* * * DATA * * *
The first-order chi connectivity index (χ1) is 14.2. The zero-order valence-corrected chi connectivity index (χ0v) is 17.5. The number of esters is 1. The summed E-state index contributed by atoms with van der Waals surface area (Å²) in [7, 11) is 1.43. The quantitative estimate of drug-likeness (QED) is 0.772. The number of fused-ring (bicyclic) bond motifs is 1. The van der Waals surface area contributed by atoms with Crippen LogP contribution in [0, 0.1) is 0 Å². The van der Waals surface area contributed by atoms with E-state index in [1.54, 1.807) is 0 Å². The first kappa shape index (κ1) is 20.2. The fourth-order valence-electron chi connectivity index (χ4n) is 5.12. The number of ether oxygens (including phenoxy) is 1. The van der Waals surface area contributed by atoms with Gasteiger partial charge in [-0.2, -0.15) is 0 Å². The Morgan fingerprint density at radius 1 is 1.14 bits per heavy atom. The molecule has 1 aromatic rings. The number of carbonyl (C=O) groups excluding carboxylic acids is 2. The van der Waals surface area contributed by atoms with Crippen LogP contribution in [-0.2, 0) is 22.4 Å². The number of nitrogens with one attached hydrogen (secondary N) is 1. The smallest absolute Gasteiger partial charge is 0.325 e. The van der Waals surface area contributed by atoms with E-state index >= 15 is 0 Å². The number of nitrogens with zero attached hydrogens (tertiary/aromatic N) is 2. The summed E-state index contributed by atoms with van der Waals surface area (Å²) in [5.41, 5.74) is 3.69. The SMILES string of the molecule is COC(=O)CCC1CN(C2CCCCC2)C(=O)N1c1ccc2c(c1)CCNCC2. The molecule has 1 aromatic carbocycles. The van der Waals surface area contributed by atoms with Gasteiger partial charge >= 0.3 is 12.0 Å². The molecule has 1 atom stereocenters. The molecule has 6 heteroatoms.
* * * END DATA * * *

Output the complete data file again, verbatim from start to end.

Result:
The first-order chi connectivity index (χ1) is 14.2. The zero-order valence-corrected chi connectivity index (χ0v) is 17.5. The number of esters is 1. The summed E-state index contributed by atoms with van der Waals surface area (Å²) in [7, 11) is 1.43. The quantitative estimate of drug-likeness (QED) is 0.772. The number of fused-ring (bicyclic) bond motifs is 1. The van der Waals surface area contributed by atoms with Crippen LogP contribution in [0, 0.1) is 0 Å². The van der Waals surface area contributed by atoms with E-state index in [1.54, 1.807) is 0 Å². The first kappa shape index (κ1) is 20.2. The fourth-order valence-electron chi connectivity index (χ4n) is 5.12. The number of ether oxygens (including phenoxy) is 1. The van der Waals surface area contributed by atoms with Gasteiger partial charge in [-0.2, -0.15) is 0 Å². The Morgan fingerprint density at radius 1 is 1.14 bits per heavy atom. The molecule has 1 aromatic rings. The number of carbonyl (C=O) groups excluding carboxylic acids is 2. The van der Waals surface area contributed by atoms with Crippen LogP contribution in [-0.2, 0) is 22.4 Å². The number of nitrogens with one attached hydrogen (secondary N) is 1. The smallest absolute Gasteiger partial charge is 0.325 e. The van der Waals surface area contributed by atoms with E-state index >= 15 is 0 Å². The number of nitrogens with zero attached hydrogens (tertiary/aromatic N) is 2. The summed E-state index contributed by atoms with van der Waals surface area (Å²) in [5.41, 5.74) is 3.69. The SMILES string of the molecule is COC(=O)CCC1CN(C2CCCCC2)C(=O)N1c1ccc2c(c1)CCNCC2. The molecule has 1 aromatic carbocycles. The van der Waals surface area contributed by atoms with Gasteiger partial charge >= 0.3 is 12.0 Å². The molecule has 1 atom stereocenters. The molecule has 6 heteroatoms.